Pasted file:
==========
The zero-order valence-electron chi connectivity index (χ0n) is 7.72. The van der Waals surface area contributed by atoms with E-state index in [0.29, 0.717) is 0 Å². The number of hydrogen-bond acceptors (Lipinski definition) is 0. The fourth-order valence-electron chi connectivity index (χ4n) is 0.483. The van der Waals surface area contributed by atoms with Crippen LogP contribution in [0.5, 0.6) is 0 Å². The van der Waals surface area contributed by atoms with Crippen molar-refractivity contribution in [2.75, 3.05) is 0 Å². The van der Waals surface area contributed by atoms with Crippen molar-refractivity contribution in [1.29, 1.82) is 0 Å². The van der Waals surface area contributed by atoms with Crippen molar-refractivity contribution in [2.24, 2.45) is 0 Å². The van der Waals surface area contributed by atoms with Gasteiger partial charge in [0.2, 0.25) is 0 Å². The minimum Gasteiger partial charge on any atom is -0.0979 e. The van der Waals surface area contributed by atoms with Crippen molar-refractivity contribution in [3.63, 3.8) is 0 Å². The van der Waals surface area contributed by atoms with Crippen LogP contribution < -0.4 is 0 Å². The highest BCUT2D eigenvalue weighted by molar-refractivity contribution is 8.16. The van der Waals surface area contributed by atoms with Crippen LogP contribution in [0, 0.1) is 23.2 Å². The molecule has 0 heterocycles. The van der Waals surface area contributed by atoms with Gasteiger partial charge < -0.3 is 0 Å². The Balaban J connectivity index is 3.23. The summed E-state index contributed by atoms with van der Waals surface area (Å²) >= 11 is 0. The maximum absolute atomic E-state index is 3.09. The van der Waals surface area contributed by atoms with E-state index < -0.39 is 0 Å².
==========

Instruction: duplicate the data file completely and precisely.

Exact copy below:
The zero-order valence-electron chi connectivity index (χ0n) is 7.72. The van der Waals surface area contributed by atoms with E-state index in [0.29, 0.717) is 0 Å². The number of hydrogen-bond acceptors (Lipinski definition) is 0. The fourth-order valence-electron chi connectivity index (χ4n) is 0.483. The van der Waals surface area contributed by atoms with Crippen LogP contribution in [0.5, 0.6) is 0 Å². The van der Waals surface area contributed by atoms with Crippen molar-refractivity contribution in [2.75, 3.05) is 0 Å². The van der Waals surface area contributed by atoms with Crippen molar-refractivity contribution in [1.29, 1.82) is 0 Å². The van der Waals surface area contributed by atoms with Crippen molar-refractivity contribution in [2.24, 2.45) is 0 Å². The van der Waals surface area contributed by atoms with Gasteiger partial charge in [0.2, 0.25) is 0 Å². The minimum Gasteiger partial charge on any atom is -0.0979 e. The van der Waals surface area contributed by atoms with Crippen molar-refractivity contribution in [3.63, 3.8) is 0 Å². The van der Waals surface area contributed by atoms with Crippen LogP contribution < -0.4 is 0 Å². The highest BCUT2D eigenvalue weighted by molar-refractivity contribution is 8.16. The van der Waals surface area contributed by atoms with Crippen LogP contribution in [0, 0.1) is 23.2 Å². The molecule has 0 heterocycles. The van der Waals surface area contributed by atoms with Gasteiger partial charge < -0.3 is 0 Å². The Balaban J connectivity index is 3.23. The summed E-state index contributed by atoms with van der Waals surface area (Å²) >= 11 is 0. The maximum absolute atomic E-state index is 3.09. The van der Waals surface area contributed by atoms with E-state index < -0.39 is 0 Å².